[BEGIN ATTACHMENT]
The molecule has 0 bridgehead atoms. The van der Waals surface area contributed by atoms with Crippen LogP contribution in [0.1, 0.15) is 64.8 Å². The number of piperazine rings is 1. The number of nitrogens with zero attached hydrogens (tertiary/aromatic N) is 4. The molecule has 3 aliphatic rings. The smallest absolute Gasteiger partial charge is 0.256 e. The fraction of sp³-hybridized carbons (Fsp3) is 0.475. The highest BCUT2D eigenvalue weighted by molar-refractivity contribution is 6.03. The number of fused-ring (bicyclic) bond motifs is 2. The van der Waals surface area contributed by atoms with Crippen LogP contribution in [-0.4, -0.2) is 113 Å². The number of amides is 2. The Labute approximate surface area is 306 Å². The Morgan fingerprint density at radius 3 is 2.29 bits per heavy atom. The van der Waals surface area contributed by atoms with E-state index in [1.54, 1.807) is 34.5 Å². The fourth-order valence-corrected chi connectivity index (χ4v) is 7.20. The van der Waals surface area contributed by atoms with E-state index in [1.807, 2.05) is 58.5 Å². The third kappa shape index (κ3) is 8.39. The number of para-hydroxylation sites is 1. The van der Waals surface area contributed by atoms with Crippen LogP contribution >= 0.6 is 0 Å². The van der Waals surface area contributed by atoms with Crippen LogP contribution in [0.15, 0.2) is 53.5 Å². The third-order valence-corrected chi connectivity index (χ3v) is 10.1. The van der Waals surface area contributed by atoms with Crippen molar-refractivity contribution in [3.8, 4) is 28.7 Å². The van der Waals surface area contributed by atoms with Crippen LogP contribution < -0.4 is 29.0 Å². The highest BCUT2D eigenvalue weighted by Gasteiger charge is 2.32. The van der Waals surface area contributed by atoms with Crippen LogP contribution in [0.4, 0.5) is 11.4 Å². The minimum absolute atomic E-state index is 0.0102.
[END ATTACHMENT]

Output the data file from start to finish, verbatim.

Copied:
The molecule has 0 bridgehead atoms. The van der Waals surface area contributed by atoms with Crippen LogP contribution in [0.1, 0.15) is 64.8 Å². The number of piperazine rings is 1. The number of nitrogens with zero attached hydrogens (tertiary/aromatic N) is 4. The molecule has 3 aliphatic rings. The smallest absolute Gasteiger partial charge is 0.256 e. The fraction of sp³-hybridized carbons (Fsp3) is 0.475. The highest BCUT2D eigenvalue weighted by molar-refractivity contribution is 6.03. The number of fused-ring (bicyclic) bond motifs is 2. The van der Waals surface area contributed by atoms with Crippen LogP contribution in [-0.4, -0.2) is 113 Å². The number of amides is 2. The Labute approximate surface area is 306 Å². The Morgan fingerprint density at radius 3 is 2.29 bits per heavy atom. The van der Waals surface area contributed by atoms with E-state index in [1.54, 1.807) is 34.5 Å². The fourth-order valence-corrected chi connectivity index (χ4v) is 7.20. The van der Waals surface area contributed by atoms with E-state index in [1.807, 2.05) is 58.5 Å². The third kappa shape index (κ3) is 8.39. The number of para-hydroxylation sites is 1. The van der Waals surface area contributed by atoms with Crippen LogP contribution >= 0.6 is 0 Å². The van der Waals surface area contributed by atoms with Crippen LogP contribution in [0.15, 0.2) is 53.5 Å². The third-order valence-corrected chi connectivity index (χ3v) is 10.1. The van der Waals surface area contributed by atoms with Crippen molar-refractivity contribution in [3.8, 4) is 28.7 Å². The van der Waals surface area contributed by atoms with Crippen LogP contribution < -0.4 is 29.0 Å². The highest BCUT2D eigenvalue weighted by Gasteiger charge is 2.32. The van der Waals surface area contributed by atoms with Crippen LogP contribution in [0.4, 0.5) is 11.4 Å². The minimum absolute atomic E-state index is 0.0102.